A few years ago, when the HBO series “Silicon Valley” premiered, I rolled my eyes. I don’t normally like looking at the culture in which I reside (which is why I’ve never watched any of the Steve Jobs movies).
A few weeks ago, though, prodded by my SV-loving son, I started watching it – – and, yep, you know what happened – – I got hooked and watched the entire thing, from Series 1 through 4, every episode. It’s a very funny show, and pretty damned accurate. I’m actually glad my son watched the whole thing, since I want him to understand the culture around here without getting hurt too much by it.
Here’s one clip from it, which is about 50 times funnier if you’ve been watching the whole series; it also is critically-important to the season finale.
I actually need to excuse myself for the afternoon, since I’m helping a dear friend get her office set up, but hopefully Jack or someone will come along with a post. In the meanwhile…….suck it, Jin-Yang.
During these troubled times, there are many things that divide us – – religion – – gender – – politics – – but I think there’s one unifying belief on which we can all agree: this is the most awesomely-bad Star Wars rip-off of all time. Watch it………if you dare. Oh, and for my beloved PLUS members, here are six new short ideas for you.
I first moved to the Silicon Valley in 1984. That was before……..well………pretty much everything. No Twitter, Facebook, Google. No Internet. Steve Jobs was about a year away from getting kicked out of Apple. The most sophisticated computer users (like, err, myself) were on 1200 baud modems dialing up to the likes of CompuServe.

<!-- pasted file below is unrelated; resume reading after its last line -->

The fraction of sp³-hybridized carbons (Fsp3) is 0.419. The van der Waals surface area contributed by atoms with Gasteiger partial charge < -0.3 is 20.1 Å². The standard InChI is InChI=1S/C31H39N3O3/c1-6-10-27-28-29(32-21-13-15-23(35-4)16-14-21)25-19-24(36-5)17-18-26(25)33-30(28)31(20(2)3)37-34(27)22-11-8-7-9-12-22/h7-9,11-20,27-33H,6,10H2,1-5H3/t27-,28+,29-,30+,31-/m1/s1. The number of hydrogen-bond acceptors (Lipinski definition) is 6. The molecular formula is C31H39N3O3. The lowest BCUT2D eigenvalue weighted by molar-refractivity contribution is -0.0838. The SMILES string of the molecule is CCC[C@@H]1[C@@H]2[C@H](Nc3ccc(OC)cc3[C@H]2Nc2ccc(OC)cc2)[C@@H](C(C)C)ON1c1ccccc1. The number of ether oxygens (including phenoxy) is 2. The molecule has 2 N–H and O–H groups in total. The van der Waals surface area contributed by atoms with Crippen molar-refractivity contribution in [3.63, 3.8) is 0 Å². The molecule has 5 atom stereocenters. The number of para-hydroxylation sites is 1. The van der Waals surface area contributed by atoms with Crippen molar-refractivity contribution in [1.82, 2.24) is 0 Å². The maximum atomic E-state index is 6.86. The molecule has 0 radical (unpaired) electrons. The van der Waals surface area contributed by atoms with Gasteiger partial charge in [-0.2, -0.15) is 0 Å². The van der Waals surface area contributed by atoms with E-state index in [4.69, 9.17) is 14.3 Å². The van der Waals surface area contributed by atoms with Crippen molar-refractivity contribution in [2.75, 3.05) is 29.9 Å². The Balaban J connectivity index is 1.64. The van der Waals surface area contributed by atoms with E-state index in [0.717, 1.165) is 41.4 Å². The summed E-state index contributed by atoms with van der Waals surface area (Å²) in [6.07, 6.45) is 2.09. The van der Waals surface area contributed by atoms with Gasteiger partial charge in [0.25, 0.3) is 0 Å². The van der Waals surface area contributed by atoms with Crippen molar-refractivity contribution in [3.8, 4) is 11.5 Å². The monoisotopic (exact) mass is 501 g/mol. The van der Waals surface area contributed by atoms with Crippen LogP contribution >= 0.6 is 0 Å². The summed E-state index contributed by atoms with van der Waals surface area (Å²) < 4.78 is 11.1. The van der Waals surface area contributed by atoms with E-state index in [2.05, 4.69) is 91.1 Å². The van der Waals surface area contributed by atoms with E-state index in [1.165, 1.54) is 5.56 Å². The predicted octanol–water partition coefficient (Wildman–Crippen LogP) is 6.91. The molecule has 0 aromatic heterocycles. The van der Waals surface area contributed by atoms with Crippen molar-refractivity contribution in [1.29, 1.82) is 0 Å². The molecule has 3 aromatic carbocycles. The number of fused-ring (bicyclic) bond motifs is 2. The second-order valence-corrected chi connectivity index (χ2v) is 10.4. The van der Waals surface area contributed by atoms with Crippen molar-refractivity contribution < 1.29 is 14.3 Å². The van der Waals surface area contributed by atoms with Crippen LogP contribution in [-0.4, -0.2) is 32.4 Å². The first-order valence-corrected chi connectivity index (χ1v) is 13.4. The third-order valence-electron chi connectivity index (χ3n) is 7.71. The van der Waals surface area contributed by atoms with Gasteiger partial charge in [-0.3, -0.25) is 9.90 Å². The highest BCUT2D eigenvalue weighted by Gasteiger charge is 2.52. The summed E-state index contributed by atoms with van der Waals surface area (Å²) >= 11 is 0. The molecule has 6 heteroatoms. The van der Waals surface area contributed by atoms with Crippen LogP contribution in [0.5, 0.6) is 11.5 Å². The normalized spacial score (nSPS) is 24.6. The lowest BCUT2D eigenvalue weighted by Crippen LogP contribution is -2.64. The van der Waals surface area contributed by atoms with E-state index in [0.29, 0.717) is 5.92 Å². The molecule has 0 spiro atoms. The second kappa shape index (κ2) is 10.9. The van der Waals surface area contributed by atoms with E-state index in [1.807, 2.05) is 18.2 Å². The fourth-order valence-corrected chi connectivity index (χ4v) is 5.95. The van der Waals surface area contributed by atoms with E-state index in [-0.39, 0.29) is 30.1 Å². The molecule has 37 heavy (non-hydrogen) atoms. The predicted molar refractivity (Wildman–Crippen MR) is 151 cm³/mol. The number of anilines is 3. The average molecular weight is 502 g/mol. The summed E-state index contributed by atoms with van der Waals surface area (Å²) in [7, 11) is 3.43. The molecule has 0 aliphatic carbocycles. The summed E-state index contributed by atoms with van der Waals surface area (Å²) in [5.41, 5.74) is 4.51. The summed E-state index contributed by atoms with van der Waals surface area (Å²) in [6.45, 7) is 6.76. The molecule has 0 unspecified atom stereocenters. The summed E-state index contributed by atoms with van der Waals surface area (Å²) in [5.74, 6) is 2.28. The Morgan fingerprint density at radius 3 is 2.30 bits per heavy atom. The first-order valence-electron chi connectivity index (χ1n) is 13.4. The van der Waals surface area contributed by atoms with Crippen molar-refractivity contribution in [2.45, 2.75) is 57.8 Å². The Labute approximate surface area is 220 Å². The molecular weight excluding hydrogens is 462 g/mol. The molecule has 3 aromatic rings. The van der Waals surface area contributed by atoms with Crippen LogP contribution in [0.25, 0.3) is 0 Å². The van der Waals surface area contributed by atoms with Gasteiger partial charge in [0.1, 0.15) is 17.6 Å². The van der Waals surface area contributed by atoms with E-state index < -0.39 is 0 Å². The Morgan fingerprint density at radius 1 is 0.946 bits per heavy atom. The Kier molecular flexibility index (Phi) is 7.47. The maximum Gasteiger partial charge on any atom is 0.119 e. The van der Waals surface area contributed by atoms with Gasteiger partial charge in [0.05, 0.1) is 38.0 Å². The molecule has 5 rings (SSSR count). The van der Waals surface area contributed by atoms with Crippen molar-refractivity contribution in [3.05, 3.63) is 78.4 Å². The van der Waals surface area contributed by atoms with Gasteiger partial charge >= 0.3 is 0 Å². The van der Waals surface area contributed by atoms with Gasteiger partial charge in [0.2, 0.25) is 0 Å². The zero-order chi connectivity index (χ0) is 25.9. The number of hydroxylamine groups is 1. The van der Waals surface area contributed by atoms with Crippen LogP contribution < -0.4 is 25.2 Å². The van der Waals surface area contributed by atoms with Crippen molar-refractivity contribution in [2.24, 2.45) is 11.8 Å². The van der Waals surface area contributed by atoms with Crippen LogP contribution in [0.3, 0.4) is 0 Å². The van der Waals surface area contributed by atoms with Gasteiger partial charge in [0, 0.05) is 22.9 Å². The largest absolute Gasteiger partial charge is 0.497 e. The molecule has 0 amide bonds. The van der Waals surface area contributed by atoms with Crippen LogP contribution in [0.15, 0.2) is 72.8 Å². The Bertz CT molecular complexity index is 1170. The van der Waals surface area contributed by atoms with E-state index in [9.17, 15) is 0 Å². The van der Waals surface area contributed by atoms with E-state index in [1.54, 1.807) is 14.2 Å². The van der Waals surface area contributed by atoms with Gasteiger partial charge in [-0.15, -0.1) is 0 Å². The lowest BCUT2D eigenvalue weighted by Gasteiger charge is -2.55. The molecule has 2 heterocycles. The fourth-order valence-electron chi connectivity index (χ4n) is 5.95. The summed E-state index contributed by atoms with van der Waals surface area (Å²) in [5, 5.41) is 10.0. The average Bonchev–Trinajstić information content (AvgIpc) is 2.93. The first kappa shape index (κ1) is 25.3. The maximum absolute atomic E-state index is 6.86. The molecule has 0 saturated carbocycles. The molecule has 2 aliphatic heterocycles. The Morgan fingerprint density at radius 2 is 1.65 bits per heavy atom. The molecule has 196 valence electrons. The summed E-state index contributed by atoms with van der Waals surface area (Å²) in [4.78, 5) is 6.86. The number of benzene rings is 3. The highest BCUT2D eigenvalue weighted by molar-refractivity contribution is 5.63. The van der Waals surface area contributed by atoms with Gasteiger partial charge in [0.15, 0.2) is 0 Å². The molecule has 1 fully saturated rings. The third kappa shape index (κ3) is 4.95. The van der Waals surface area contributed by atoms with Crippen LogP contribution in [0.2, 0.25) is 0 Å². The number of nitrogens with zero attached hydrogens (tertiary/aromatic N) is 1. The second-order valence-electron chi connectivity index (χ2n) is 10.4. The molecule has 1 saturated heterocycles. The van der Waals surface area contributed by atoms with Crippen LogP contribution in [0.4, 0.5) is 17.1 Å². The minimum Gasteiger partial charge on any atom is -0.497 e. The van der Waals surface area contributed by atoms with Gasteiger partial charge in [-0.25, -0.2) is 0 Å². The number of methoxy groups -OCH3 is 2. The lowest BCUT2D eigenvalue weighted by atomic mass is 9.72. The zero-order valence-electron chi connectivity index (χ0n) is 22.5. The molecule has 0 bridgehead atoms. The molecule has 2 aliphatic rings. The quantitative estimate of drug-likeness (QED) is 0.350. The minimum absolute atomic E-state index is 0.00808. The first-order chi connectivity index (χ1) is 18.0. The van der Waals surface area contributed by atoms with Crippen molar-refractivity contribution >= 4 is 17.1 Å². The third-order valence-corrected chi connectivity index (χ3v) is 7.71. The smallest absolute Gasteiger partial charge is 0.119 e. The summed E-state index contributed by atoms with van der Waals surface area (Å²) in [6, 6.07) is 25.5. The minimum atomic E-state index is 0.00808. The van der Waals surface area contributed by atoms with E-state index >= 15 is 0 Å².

Even so, the Valley back then was the home of at least a few riches. Intel, Apple, Hewlett Packard, and other public firms had flooded new money into the area, but in spite of that, it still had very much a homespun college town feel to it. If you just dropped someone into any given neighborhood in Palo Alto – – even the nicest ones, like Crescent Park or Old Palo Alto – – they might guess they were strolling a pleasant suburb in Ohio or Illinois.
I was somewhat shaken, then, to see this on the front page of our town paper:
This 2007 interview is simultaneously fascinating and sad – – Gallagher, presently 71, comes off as painfully bitter. Almost every single comedian they ask about he declares as just terrible. Also take note early on he claims to know more about stocks than all the Wall Street analysts combined (which, let’s face it, is probably true).
I gather he recorded this ten years ago, and if I recall correctly, he got wiped out with all the “stock trading” he refers to early in this interview. Not a Slope reader I guess, eh?